* Russia says inspectors not let in
* Norway, farmers deny charge
* Russia among top markets for farmed salmon (Adds Norwegian authorities, Marine Harvest comment, background)
MOSCOW/OSLO, Dec 12 (Reuters) - Russia authorities said on Thursday they were considering a ban on salmon imports from Norway if they confirm that specialists were barred from inspecting fish farms, a charge which Norwegian authorities and farmers deny.
Norway is the world’s largest exporter of salmon and Russia one of its biggest markets.
“The situation is rather serious,” said Alexei Alekseenko, spokesman for Russia’s Veterinary and Phytosanitary Surveillance Service (VPSS).
“Some firms did not grant access for our specialists to their farms, so we are considering restricting all (salmon) imports (from Norway),” he said, but declined to elaborate.
In 2012 Norwegian companies exported salmon, trout and pelagic fish to Russia worth 5.5 billion crowns ($900 million), but sales could decline by 20 percent this year because of higher prices, Norwegian authorities said.
Major farmers include Marine Harvest, the world’s biggest fish farmer, Cermaq and Salmar.
VPSS, also known as Rosselkhoznadzor, may impose the ban from Jan. 1, Sergei Dankvert, head of the service, told Interfax news agency earlier.
“Preliminary feedback shows that our specialists have not been given access to fish farms. If this is confirmed then we will proceed as planned,” Dankvert said. “If they are not letting us in, it means they have something to hide.”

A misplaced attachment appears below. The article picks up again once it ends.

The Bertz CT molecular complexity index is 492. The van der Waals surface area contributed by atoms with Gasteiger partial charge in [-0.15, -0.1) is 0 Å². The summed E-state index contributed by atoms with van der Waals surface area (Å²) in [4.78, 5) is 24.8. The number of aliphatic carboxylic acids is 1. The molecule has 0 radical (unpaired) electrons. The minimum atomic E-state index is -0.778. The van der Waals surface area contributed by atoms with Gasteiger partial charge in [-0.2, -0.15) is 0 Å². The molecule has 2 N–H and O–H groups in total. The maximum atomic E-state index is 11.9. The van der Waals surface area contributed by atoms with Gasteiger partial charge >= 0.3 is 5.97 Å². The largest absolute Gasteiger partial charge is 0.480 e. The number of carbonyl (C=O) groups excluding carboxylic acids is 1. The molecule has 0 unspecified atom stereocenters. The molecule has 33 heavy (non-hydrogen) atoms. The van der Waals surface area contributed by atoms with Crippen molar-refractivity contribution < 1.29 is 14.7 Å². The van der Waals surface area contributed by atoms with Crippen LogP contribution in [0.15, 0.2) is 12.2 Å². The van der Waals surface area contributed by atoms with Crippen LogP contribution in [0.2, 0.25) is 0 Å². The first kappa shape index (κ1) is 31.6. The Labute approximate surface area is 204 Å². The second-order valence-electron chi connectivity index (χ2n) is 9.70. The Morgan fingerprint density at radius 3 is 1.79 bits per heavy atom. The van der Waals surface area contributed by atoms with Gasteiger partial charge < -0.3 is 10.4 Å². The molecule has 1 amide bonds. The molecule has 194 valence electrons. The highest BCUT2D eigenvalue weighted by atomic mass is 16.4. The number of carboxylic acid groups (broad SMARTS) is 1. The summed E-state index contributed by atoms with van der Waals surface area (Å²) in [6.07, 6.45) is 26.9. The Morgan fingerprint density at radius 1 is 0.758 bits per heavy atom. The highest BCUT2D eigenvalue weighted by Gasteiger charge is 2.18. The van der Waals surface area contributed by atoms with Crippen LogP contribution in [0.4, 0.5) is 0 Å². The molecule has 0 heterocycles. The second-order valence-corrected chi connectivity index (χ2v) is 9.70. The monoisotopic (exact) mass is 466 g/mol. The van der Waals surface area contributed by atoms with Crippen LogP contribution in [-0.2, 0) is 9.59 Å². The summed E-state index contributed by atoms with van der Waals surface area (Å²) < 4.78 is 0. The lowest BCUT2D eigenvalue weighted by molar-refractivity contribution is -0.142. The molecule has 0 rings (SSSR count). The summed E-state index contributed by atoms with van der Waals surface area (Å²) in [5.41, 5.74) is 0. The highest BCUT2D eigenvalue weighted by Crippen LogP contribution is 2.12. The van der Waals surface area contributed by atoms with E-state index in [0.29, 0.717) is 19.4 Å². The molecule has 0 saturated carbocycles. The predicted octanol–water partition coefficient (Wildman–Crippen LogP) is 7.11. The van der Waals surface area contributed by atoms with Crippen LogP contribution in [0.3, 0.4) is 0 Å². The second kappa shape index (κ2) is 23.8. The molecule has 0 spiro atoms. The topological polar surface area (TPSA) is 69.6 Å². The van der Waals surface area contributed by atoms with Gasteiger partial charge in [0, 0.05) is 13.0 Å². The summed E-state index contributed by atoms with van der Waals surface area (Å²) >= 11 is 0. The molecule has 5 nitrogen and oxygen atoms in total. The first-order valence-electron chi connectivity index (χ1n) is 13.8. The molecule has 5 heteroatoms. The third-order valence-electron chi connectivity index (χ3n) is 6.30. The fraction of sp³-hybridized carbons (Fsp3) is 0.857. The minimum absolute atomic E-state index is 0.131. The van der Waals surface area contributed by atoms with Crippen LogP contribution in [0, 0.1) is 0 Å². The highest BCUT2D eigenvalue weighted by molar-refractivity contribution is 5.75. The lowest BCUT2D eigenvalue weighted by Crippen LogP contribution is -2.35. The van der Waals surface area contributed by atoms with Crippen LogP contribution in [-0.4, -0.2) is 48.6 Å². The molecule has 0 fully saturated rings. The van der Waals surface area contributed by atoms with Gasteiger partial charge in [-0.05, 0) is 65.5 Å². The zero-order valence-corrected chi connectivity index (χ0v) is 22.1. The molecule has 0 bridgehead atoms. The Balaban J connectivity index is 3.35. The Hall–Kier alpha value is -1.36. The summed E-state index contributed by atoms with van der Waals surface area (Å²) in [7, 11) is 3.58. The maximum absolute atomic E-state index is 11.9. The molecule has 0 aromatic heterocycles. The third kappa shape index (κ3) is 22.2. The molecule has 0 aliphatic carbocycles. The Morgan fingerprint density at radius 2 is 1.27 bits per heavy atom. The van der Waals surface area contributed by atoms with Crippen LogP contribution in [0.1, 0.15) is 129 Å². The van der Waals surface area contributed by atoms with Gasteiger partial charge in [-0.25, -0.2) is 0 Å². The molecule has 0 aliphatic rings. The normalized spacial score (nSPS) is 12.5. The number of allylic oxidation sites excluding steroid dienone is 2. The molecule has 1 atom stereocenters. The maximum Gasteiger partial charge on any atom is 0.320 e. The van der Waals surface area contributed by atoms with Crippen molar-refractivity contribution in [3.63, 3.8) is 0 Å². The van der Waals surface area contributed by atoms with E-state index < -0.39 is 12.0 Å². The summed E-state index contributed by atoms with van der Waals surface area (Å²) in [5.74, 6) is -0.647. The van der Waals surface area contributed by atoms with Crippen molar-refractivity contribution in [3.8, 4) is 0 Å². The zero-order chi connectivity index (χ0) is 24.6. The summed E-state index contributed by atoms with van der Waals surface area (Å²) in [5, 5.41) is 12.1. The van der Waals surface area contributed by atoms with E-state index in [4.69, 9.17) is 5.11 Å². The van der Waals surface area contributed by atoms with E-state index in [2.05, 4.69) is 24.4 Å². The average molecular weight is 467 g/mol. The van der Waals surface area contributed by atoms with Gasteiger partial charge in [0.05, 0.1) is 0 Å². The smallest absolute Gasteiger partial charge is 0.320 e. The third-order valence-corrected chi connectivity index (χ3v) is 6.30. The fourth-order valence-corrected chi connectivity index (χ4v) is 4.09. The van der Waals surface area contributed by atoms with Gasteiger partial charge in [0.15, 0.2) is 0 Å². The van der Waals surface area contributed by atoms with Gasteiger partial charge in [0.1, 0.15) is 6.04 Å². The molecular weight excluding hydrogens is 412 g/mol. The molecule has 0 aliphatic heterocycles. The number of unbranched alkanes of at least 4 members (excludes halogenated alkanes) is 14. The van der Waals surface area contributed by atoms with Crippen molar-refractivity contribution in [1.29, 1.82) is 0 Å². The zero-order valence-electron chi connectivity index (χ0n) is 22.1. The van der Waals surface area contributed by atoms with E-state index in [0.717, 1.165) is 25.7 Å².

Norwegian authorities said Russian inspectors were welcome and the difficulties arose because they changed their plans “at the last minute”.
“When the team arrived they wanted to visit completely different places than what was originally planned and agreed upon. This is a pattern that we see with all Russian inspections,” said Bjoern Roethe Knudsen, the official in charge of relations between Norway and Russia at the Norwegian Food Authority.
“We have not heard anything about a ban from Russian officials. But in the past we have experienced that there is a big difference between these initial signals and what is the actual content of official messages,” he told Reuters.
Ole-Henrik Leroey, chairman of Marine Harvest, said the accusations by Russia were unfounded.
“We do not accept these accusations at all,” Leroey told Reuters. “All our customers and foreign authorities are at any time welcome to inspect all our installations.”
Marine Harvest shares, were down 0.94 percent just before the news and down 1.46 percent at 1413 GMT. Cermaq shares were up 0.47 percent and Salmar was unchanged.
$1 = 6.1205 Norwegian krones Reporting by Polina Devitt in Moscow and Joachim Dagenborg and Gwladys Fouche in Oslo; editing by Douglas Busvine and Jason Neely